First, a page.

Did I love Ginny? I think so. I’m not good at loving people, even those close to me. Most who know me don’t realize this, not sure why. But Ginny was as much of a wonderful human being as any of us can be and so few of us are. That should be enough.
In “Georgia Lee,” Tom Waits asks, “Why wasn’t God watching, why wasn’t God listening, why wasn’t God there for Georgia Lee?”
No, I don’t believe in God. But he was there for Ginny.
Linda and I have been watching a Netflix series called “How to Change Your Mind,” about the resurgence of interest in using psychedelics to reverse or alleviate various mental aberrations such as OCD, depression, anxiety, etc. Last night, they were covering MDMA (Ecstasy), interviewing various experimental participants who, in the main, had quickly – and radically – discovered love for humanity and the world.
This sort of announcement, much as I support the use of psychedelics, always sets me off. Why? Getting ready to slough off into sleep (my hour best suited to thinking clearly), I decided to try to pinpoint my response.
Mostly, I thought at first, it’s the woo-woo aspect of tossing the word “love” around like a verbal whiffle ball. But looking deeper, I realized that I just don’t want to “love” the world. What I want is to understand the world, to know it.
All right, we’ll never quite encompass “reality,” because we can’t agree on what that term means. But I’d like to great as close to an understanding as possible. Because to me, knowledge is the ultimate, perhaps the only worthwhile justification of existence. If we’re here for any reason (though of course we aren’t), it’s to know – to examine, discover and use, in whatever way, the basic construction of life and the universe.
* * *
A suggestions for a banner for the Pennsylvania senate election, directed at dear Dr. Oz: “Pay no attention to the man behind the curtain”
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I’ve had a recurring fantasy of the Hare Khrisnas cavorting down the street (“like drunker marionettes,” as a fellow carpenter once described them), singing, “Horrid Christians, horrid Christians, horrid Christians, horrid Chris-is-tians…”
* * *
Confusing signs put up along the roads up here, far in advance of actual roadwork: “Fresh Oil and Chips” and “No Pavement Markings.”
In the first case, I’d like to like to change the signs to either “Fresh Fish and Chips” or “Fish Oil and Chips.” As to the second: Should we also note, “No Elephants on Road”? And what might the unlikely term “pavement markings” convey to someone from out of state? I picture a vehicle hauling a 10-foot-diameter revolving drum that prints “FUCK YOU” on the roadway every (roughly) 31.416 feet.
* * *
I recall the sign above the road as you drive into Philadelphia International Airport:
“Ceiling height 13’ 8” ”
Beware low-flying planes?
* * *
Why was the vacuum cleaner invented?
Because nature abhors a dirty vacuum.
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T-shirt suggestion for MAGA supporters who advocate revolution:
“I am revolting!”
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A recent dream: I’m not me in this dream, though I’m the interior character, seeing the world from the inside as a personal self. Possibly it’s a scripted episode and I’m an actor? I seem to be a Black man. Some harm has been done to my daughter (the harm was noted in the dream, but the early parts are lost in the mist so I can’t recall what it was), and I have to confront/attack the person responsible. I go to this person’s house or workplace and viciously attack. I’m attacking a woman, though I think the harm was done by a man. By the end, she has become a white tiger and I’m breaking or trying to break the tiger’s hind legs.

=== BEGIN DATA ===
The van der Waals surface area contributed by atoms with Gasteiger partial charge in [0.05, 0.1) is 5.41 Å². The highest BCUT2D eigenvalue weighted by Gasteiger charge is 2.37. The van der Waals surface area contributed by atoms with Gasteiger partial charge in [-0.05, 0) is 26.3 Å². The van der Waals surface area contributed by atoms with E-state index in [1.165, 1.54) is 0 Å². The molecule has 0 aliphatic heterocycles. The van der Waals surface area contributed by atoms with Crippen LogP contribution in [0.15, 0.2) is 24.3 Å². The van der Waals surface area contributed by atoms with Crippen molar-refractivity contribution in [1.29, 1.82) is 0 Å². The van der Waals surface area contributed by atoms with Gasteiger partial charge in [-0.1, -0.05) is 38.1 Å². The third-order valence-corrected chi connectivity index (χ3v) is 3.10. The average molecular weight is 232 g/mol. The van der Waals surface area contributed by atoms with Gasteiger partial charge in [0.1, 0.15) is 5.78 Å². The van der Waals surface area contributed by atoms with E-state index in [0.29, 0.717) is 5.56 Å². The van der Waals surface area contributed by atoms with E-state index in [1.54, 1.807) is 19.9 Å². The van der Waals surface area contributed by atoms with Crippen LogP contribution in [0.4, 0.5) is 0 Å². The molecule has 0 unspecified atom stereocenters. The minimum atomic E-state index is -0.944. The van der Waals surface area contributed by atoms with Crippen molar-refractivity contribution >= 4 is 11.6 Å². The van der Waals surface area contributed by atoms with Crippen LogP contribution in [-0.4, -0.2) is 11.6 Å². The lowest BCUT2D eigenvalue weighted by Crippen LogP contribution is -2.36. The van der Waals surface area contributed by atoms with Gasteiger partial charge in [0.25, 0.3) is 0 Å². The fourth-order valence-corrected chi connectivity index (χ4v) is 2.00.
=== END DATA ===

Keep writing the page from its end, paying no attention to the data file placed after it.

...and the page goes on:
Looking back, I don’t see any connection to my current life, any meaning in the actions, or even any elements springing from the preceding day’s activities, which is unusual for me. What, if anything, is it telling me?
* * *
Almost every poll or questionnaire I’ve seen drawn up to determine what people are thinking concerning current situations not only includes obvious inherent biases, but its subtle arrangements (the sequence of questions, the terms used, their grammar, etc.) would appeal differently to differing group or individual assumptions.
So… thought I, applying whichever advanced AI languages or algorithms social media have been using, couldn’t most of these polls or questionnaires be fed into an AI to identify at least the most obvious biases? You can’t predict every ridiculous reaction that every individual will have, but at least eliminate the most glaring errors.
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I don’t drink coffee (can barely stomach the smell), but for those of you who do, one of my rare social/corporate suggestions:
Their anti-union and anti-worker positions have become truly repulsive – not only firing workers for unionizing, but even closing outlets that support union activities. They’ve become as vicious and evil as the coal industry and robber barons of the 19th century, a truly trash outfit.
Tea’s marginally better for you anyway.
* * *
Any and all of the above depends on my and your personal outlook. We are each separate entities, and there’s damned little generalization of outlook that pertains across the human race or its subdivisions, however you slice them: not by race, by sex, by gender, by religion, by occupation (or lack thereof), by national origin, by previous condition of ineptitude.
There are statistic leanings within all of these groups, but how far (and even which way) we each lean is individually determined, usually by factors we can’t fully identify.
* * *
Now let me get tack to whatever the hell it is I should be doing, before I turned (retch!) philosophical.